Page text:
@PierU Yes, I think you are saying the same thing as I did with different words: for us it’s the n-th such discussion. @ilayn is frustrated with the Fortran tooling, like many others. Maybe some of his arguments are not refined, but if you are able to see past that and try to understand the fundamental underlying problems, those are 100% real. He posted very good factual feedback here: RFC: Get rid of linalg.interpolative Fortran code · Issue #18367 · scipy/scipy · GitHub, I encourage everyone to read it. You can see my response in the next comment also. Those are not all the issues that we need to fix, but it’s a start.

Important: the fix is not to just post the comment that I did. That just shows that we are aware of the problems and have a plan how to fix it. Yes, it was a lot of work just to get to this point to have a plan that can actually succeed. But the most important thing is to actually work on fixing it. The issues are real and they won’t fix themselves.

I posted the comment on April 27, 2023. So what has been fixed since then?

Actually, quite a bit. We have implemented physical types in LFortran, which lays the ground work to support NumPy descriptors directly without an overhead. We have managed to compile several more codes (including specfun and minpack in SciPy and all SciPy tests pass), we will publish details in a blog post soon.

I encourage everyone in this thread to help. You can help by contributing to compilers. You can contribute to the Fortran Package Manager to make it more robust. You can contribute by creating high quality modern Fortran libraries (that among other uses also SciPy could use). You can contribute to the fortran-lang webpage and documentation. We need all of this and more.

I am personally just focusing on the compiler parts. If anyone is interested in contributing, please get in touch, I’ll help you get up to speed. You don’t need a prior compiler experience, I will teach you everything, as I have done to many other contributors.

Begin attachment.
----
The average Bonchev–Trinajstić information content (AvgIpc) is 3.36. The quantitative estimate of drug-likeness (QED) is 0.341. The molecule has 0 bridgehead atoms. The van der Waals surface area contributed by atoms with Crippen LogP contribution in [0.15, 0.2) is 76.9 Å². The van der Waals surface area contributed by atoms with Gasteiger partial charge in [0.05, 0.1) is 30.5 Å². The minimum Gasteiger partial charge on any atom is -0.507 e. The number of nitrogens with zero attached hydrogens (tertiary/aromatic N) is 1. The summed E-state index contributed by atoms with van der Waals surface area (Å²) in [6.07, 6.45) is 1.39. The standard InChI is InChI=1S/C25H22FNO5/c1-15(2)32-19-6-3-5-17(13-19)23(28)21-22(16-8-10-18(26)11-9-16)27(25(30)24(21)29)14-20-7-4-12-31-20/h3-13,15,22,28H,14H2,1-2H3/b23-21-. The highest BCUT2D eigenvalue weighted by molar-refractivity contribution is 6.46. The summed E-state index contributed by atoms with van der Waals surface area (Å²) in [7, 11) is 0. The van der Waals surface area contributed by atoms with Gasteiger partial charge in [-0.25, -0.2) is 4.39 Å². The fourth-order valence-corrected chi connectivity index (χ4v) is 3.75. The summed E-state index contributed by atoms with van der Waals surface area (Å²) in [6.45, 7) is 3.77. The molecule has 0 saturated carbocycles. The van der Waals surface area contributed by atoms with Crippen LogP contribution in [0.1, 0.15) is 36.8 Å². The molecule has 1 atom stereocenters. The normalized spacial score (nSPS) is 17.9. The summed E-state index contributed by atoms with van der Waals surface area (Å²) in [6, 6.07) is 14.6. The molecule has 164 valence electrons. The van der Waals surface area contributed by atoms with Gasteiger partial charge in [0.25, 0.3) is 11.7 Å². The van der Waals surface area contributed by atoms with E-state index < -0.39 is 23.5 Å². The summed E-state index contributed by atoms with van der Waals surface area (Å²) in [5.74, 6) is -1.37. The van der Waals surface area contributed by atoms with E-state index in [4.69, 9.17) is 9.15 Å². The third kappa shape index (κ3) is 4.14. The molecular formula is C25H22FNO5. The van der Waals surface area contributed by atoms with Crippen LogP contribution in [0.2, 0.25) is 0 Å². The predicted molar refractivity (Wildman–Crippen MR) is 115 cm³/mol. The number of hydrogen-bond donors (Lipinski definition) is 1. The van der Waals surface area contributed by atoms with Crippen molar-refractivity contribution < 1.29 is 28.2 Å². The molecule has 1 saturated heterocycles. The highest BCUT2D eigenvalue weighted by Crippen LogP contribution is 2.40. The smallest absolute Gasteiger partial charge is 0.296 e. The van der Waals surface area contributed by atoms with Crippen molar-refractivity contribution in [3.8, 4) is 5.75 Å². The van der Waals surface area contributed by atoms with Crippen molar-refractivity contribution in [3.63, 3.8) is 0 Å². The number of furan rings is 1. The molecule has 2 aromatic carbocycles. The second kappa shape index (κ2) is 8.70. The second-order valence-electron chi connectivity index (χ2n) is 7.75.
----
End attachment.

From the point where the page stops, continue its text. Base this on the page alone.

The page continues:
It’s really fantastic that i got to get the blame. I didn’t address anyone I didn’t address anyone I didn’t care about fortran. I addressed directly you @certik :blush: Because I do think your efforts are really valuable.

Then some people got offended and starting defending fortran because who knows. I have been so far called a troll then liar then ill intentioned and when I prove otherwise hoping that it wouldclear up things I still get no hint of self-correction. But goal post moves. I didn’t bother piling up on fortran I gave meticulous examples of how f77 code hampers us. You dont seem to read things. You asked for it.

Let me put differently, you folks are really welcoming. All the best for you and this little haven you found refuge. But can we stop this thread already? I have better things to do, probably you too.

This is an idea that is proposed every so often: take modern fortran, remove all of the ugly legacy stuff, and then move forward with the new sleek clean language that is left over. This has been attempted with actual working compilers in the past. Two attempts that attained some short term popularity were the F and the ELF languages.

Neither of these were ever really very popular. I think that was not because of any single glaring failure, but rather because of a variety of small missing features that, over the population of fortran programmers, just all added up.

I think these attempts demonstrate a fairly well known fact – it is difficult to remove a feature from a programming language. Once a feature is added, there will almost always be some programmers who find it useful, and perhaps even essential. One consequence of this is that we all need to be vigilant when new features are added to fortran. We need to ensure that they are good features, and as reliable, as well tested, and as useful as possible. If a bad feature is added, it is not only difficult to remove (e.g. real do loop indices, which are still even today supported legacy features in some compilers), but it crowds out the good versions of those features that might be proposed later. And of course, there is the possibility that when enough bad features are added to the language, it will then die off completely.

The OP thinks that programmer-defined lower bounds to arrays are a bad idea, and wants to remove that feature from fortran. That will not happen simply because there are other fortran programmers who like the flexibility and expressiveness that the feature provides.